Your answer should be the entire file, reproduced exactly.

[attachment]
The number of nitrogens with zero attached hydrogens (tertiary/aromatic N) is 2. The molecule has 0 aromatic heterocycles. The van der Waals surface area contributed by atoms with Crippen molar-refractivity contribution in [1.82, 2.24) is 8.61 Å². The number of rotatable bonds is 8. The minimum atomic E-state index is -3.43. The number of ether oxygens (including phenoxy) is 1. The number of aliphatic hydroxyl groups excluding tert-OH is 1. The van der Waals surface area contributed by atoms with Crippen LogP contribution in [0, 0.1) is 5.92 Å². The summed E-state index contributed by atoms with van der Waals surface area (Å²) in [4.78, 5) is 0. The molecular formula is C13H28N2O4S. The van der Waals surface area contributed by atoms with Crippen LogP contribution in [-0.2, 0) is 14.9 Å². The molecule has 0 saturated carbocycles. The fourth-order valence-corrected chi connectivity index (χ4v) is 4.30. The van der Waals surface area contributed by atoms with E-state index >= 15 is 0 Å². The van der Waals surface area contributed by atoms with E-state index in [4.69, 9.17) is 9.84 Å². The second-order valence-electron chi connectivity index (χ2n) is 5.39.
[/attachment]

The number of nitrogens with zero attached hydrogens (tertiary/aromatic N) is 2. The molecule has 0 aromatic heterocycles. The van der Waals surface area contributed by atoms with Crippen molar-refractivity contribution in [1.82, 2.24) is 8.61 Å². The number of rotatable bonds is 8. The minimum atomic E-state index is -3.43. The number of ether oxygens (including phenoxy) is 1. The number of aliphatic hydroxyl groups excluding tert-OH is 1. The van der Waals surface area contributed by atoms with Crippen LogP contribution in [0, 0.1) is 5.92 Å². The summed E-state index contributed by atoms with van der Waals surface area (Å²) in [4.78, 5) is 0. The molecular formula is C13H28N2O4S. The van der Waals surface area contributed by atoms with Crippen LogP contribution in [-0.2, 0) is 14.9 Å². The molecule has 0 saturated carbocycles. The fourth-order valence-corrected chi connectivity index (χ4v) is 4.30. The van der Waals surface area contributed by atoms with E-state index >= 15 is 0 Å². The van der Waals surface area contributed by atoms with E-state index in [4.69, 9.17) is 9.84 Å². The second-order valence-electron chi connectivity index (χ2n) is 5.39.